Self-driving shuttle

Exposing older adults to self-driving vehicle technology improved their perceptions about its safety, trust and usefulness, according to a new study. The researchers said the findings could benefit healthcare professionals seeking alternative transportation options for those who no longer drive.

The research, from the University of Florida and University of Alabama at Birmingham, surveyed 104 older drivers in Florida about their perceptions of autonomous vehicle, or AV, technology. The older adults also experienced AV technology through driving simulation scenarios.

The researchers said they believe it is the first study to quantify older adults’ perceptions of autonomous vehicles using a perception survey, before and after real-world experiences.

Participants answered a 28-question survey and participated in a driving simulation scenario on a closed-loop course, built to broadly represent geographic features similar to the route of the autonomous shuttle. The shuttle — which has six seats and six standing positions to transport up to 12 passengers — used vision sensors, light detection and GPS tracking system to map its environment and choose the best motion behavior. 

The shuttle does not have a steering wheel. It is operated manually by a safety operator using a joystick remote control and has a maximum speed of 25 miles per hour. The 10-minute shuttle route took place in a deserted bus depot.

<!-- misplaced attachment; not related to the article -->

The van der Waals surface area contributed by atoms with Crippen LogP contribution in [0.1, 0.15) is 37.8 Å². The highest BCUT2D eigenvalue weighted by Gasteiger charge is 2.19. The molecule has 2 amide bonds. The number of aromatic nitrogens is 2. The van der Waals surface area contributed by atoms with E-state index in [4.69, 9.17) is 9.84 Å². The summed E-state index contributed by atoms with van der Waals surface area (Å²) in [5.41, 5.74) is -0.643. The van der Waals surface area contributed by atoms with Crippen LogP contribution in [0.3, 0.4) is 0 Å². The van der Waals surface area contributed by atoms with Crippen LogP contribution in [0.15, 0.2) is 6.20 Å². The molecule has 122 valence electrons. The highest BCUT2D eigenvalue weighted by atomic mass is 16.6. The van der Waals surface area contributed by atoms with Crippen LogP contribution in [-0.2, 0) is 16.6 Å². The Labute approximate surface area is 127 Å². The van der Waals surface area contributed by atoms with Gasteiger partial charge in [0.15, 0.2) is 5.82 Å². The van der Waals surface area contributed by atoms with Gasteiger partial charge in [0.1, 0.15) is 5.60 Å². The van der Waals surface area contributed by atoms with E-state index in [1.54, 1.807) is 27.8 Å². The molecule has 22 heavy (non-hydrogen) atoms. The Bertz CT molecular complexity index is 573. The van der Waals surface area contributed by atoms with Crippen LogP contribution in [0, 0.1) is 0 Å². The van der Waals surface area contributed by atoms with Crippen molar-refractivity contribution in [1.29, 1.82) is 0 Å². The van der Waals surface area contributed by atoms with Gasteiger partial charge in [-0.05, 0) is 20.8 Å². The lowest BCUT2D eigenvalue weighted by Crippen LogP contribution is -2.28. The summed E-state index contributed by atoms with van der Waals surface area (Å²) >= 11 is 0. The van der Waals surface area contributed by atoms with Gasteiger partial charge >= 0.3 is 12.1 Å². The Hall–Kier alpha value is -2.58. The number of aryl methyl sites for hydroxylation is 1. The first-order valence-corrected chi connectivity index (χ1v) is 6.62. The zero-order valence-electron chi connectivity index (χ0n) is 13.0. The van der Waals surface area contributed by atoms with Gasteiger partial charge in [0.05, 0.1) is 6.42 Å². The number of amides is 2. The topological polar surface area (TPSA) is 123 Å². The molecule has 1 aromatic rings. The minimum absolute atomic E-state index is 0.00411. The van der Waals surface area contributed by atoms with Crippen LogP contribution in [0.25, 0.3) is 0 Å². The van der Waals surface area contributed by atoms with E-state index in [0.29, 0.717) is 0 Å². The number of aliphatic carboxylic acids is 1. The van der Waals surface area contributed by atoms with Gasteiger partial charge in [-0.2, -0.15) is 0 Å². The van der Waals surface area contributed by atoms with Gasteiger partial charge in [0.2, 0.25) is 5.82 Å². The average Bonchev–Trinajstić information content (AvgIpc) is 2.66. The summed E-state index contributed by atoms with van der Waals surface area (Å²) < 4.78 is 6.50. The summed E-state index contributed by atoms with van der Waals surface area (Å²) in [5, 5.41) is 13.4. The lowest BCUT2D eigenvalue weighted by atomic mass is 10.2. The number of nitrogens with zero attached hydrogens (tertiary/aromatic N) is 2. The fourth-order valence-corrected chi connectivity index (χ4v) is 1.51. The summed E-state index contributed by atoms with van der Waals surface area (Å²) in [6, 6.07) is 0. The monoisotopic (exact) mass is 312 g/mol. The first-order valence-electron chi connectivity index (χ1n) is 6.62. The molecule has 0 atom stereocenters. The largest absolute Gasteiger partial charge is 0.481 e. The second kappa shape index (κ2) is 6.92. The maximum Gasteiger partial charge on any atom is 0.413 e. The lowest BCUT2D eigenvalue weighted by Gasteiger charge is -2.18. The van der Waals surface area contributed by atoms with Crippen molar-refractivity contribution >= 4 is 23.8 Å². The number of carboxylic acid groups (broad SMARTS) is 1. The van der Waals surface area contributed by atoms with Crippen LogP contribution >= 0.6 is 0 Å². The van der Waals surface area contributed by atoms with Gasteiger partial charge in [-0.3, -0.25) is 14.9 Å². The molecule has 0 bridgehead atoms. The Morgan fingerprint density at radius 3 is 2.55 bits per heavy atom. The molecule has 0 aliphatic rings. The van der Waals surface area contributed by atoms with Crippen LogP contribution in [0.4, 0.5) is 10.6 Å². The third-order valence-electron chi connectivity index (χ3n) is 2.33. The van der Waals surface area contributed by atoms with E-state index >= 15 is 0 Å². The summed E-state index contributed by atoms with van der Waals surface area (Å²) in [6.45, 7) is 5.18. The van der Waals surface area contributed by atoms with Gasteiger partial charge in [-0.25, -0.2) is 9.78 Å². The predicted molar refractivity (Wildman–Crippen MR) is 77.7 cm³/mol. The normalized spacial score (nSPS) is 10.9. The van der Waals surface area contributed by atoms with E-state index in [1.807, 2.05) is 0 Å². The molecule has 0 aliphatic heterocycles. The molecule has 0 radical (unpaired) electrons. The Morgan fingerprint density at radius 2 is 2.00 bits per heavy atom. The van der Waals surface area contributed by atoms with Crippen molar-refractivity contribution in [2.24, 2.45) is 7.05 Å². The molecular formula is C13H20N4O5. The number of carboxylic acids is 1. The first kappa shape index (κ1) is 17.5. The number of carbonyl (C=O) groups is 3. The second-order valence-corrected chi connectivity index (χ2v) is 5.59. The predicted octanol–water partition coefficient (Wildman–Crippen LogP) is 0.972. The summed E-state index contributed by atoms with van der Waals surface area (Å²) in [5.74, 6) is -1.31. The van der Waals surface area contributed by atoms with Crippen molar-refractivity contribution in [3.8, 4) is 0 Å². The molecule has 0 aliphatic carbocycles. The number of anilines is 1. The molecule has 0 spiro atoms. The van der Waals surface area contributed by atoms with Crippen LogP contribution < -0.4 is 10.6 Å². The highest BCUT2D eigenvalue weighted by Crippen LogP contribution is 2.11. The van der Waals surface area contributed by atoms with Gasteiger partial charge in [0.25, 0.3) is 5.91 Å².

The authors said the study provides a broader understanding of the factors affecting the acceptance and adoption of autonomous vehicle technology among older adults who may be medically at risk, disadvantaged, vulnerable or disabled.

“We surmise that older drivers need to be exposed to AVs if they are to accept and adopt this emerging technology — and both the autonomous shuttle and simulator programmed to run in autonomous mode can be used for this purpose,” they concluded.

The investigators said the findings may be useful for engineers, city planners and policymakers to enhance deployment of AV technologies. They also said it could benefit healthcare professionals seeking alternative mobility options for the “transportation disadvantaged.”

More information on the Southeastern Transportation Research, Innovation, Development Educational Center study can be found here. STRIDE is headquartered at the University of Florida Transportation Institute.

Senior living residents are being exposed to self-driving vehicle technology in the real world, too. Silicon Valley start-up Voyage launched its first self-driving taxi service in late 2017 at The Villages Golf and Country Club retirement community in San Jose, CA, with a second test coming in 2018 to The Villages in Florida. Paradise Valley Estates, a continuing care retirement community in Fairfield, CA, in 2019 helped Boston-based Optimus Ride test its self-driving vehicle technology, with the role of the Optimus Ride there expanding with the onset of COVID-19.

Related Articles